[Dev] Cynara + multi-user + HOME

Patrick Ohly patrick.ohly at intel.com
Tue Apr 15 07:37:00 GMT 2014

On Mon, 2014-04-14 at 21:03 +0000, Schaufler, Casey wrote:
> > On Mon, 2014-04-14 at 15:40 +0000, Schaufler, Casey wrote:
> > > > I have seen that and I still don't understand it. I asked explicitly for
> > > > instructions how SMACK is supposed to be used to protect service-level
> > > > data (see my initial mail in this thread), and so far no-one has been
> > > > able to answer that. If the answer is in
> > > > https://wiki.tizen.org/wiki/Security:SmackThreeDomainModel then I fail
> > > > to see it.
> > >
> > > Let's see if I can address the question.
> > >
> > > The service, which I'll call S for convenience, runs in the System domain.
> > 
> > [...]
> > 
> > I think I already understood that part.
> > 
> > But my question was about normal services, running in the user domain.
> > According to the three domain model Wiki page, "system domain is
> > comprised of the basic system services" and "user domain is comprised of
> > the services that interact directly with the person using the Tizen
> > system and the data those services".
> Most services won't be in the User domain, they will be in the
> System domain. Things like the display service are in the User
> domain because they pretty much have to be.

The Wiki pays says that weston-launch "and the programs it invokes" are
in the user domain. Does that not include the D-Bus user session, all
daemons auto-started via that or the systemd user session, and the
actual apps?

A quick check (Tizen IVI image, "ps -Z") confirms that the traditional
user session, including the launchpad_preloading_preinitializing_daemon,
indeed uses the "User" label.

Are you saying that this will have to change?

> > Every person gets his or her own address book, so contact-service would
> > be one example of such a service. The data will (eventually) end up in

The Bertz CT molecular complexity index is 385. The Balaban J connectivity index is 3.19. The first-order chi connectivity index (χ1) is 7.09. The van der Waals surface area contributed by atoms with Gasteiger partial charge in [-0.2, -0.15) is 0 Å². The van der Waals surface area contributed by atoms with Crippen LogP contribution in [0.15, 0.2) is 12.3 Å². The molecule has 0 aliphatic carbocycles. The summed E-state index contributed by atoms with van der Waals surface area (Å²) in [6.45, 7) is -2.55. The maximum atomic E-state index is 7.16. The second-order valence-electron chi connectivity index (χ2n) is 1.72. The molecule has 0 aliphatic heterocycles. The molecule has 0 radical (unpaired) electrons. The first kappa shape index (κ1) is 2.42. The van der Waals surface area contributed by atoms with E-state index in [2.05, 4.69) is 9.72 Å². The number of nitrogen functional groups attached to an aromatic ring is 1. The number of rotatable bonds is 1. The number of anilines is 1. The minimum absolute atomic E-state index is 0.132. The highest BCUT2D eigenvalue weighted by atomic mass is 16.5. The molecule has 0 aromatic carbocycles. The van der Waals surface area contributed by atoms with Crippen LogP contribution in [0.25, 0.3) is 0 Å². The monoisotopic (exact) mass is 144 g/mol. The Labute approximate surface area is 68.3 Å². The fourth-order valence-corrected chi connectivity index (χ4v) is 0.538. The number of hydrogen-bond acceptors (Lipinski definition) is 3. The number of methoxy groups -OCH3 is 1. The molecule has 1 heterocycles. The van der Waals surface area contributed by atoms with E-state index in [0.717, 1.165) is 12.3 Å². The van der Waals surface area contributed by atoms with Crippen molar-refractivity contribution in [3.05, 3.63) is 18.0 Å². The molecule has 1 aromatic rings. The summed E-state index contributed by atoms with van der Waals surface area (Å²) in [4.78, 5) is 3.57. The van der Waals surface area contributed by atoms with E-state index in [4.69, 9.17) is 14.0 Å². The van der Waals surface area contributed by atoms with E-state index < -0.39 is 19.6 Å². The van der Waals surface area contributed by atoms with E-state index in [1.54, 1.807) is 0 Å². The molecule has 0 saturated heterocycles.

> > $HOME. Is there going to be some kind of protection against accidental
> > or malicious file access from apps also running in the user domain?
> Well, you're making some assumptions that may or may not be
> valid.

I'm not talking about some abstract contacts service. I was referring to
the actual contact-service package. But okay, let's stay closer to
something that I know better, the Evolution Data Server. That is a
better example, too, because it is already fully multiuser capable,
something that is work in progress for contacts-service

EDS gets started via D-Bus auto-activation. The data is following XDG
standards and thus ends up in $HOME. It runs with "User" label.

Will that service have to be modified?

>  The contact service, using buxton, could easily be a system
> service running safely in the System domain. The data would never
> go into $HOME, it would be safely stored in the buxton database.

That's not how it works. Buxton would be a very poor choice as storage
for contact data, for performance and data modeling reasons.

> If there is an instance of the address book per user, in the User domain,
> it can still use buxton. Of course, you could store the information in
> $HOME. The question then becomes what access an App needs to
> $HOME. Why should the App have access to $HOME? Each App will
> have a directory for its private data. There will be pre-defined directories
> to meet the sharing requirements, and those won't be $HOME.

My understanding of the multi-user architecture was that user
applications and services will use $HOME. Perhaps someone working on
that can comment?

I looks to me like there is work going on about separating apps from the
three domains. Not knowing about that work is what caused this confusion
here for the rest of us (including me) who were not involved in that
effort. May I suggest that the Wiki page gets extended to cover also
these additional, per-app labels, and that more communication regarding
that effort happens here on the mailing list?

Best Regards, Patrick Ohly

The content of this message is my personal opinion only and although
I am an employee of Intel, the statements I make here in no way
represent Intel's position on the issue, nor am I authorized to speak
on behalf of Intel on this matter.

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